What should and what should not be for sale in a society? This is the central question in the Moral Limits of Markets (MLM) debate, which is conducted by a group of liberal egalitarian political theorists, including Anderson, Grant, Radin, Sandel, Satz, and Walzer. These MLM theorists, which we will dub ‘market moralists’, all put forward a specific version of the argument that while the market is well suited to allocate some categories of goods and services, it is undesirable for the allocation of other such categories. We argue that the current MLM debate is too much framed in terms of a market/non-market dichotomy. Moreover, authors tend to distinguish insufficiently between values such as freedom, equality and efficiency, and allocative mechanisms such as the market and the queue. We introduce a new conceptual scheme consisting of societal domains, values, and mechanisms to provide a better structure for this debate. The argument is illustrated from the education and health care domains.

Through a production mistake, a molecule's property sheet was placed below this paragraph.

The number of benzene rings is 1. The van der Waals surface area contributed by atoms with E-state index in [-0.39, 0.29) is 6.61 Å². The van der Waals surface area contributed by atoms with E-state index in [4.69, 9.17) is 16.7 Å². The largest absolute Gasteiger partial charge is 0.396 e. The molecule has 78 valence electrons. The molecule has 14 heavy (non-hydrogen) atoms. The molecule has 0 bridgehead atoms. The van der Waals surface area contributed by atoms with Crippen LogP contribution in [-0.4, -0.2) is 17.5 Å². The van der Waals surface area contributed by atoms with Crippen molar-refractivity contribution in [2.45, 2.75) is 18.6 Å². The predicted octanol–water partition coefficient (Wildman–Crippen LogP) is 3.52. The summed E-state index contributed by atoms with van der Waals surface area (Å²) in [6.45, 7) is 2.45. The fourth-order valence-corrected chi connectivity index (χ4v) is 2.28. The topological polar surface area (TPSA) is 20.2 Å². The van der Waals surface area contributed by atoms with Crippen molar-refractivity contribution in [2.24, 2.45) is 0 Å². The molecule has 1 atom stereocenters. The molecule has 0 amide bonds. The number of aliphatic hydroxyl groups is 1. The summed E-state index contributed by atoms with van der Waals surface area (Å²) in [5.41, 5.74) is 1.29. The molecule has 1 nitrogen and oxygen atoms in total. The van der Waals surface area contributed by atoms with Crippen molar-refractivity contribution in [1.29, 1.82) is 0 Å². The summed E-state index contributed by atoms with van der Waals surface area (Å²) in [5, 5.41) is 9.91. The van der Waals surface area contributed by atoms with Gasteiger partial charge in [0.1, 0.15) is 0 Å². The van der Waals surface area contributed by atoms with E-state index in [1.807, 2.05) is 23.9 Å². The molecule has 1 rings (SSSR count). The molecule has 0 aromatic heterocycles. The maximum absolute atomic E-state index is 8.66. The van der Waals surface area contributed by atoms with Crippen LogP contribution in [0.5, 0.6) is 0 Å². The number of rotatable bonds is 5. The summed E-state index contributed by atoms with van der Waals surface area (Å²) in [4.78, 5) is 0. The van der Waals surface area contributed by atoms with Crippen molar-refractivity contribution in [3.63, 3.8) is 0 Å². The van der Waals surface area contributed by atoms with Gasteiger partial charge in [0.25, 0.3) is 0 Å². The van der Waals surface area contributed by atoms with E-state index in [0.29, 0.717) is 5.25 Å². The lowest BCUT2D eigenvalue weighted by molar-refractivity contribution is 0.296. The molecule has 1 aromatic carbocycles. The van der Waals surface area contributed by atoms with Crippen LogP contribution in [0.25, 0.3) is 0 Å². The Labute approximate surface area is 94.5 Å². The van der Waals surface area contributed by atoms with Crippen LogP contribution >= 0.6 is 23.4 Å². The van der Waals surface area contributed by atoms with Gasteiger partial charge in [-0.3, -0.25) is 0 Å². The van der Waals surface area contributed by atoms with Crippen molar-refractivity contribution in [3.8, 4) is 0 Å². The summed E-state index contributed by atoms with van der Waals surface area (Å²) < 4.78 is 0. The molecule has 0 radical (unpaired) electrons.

|Number of pages||15|
|Journal||Journal of Business Ethics|
|Publication status||Published - 19 Oct 2016|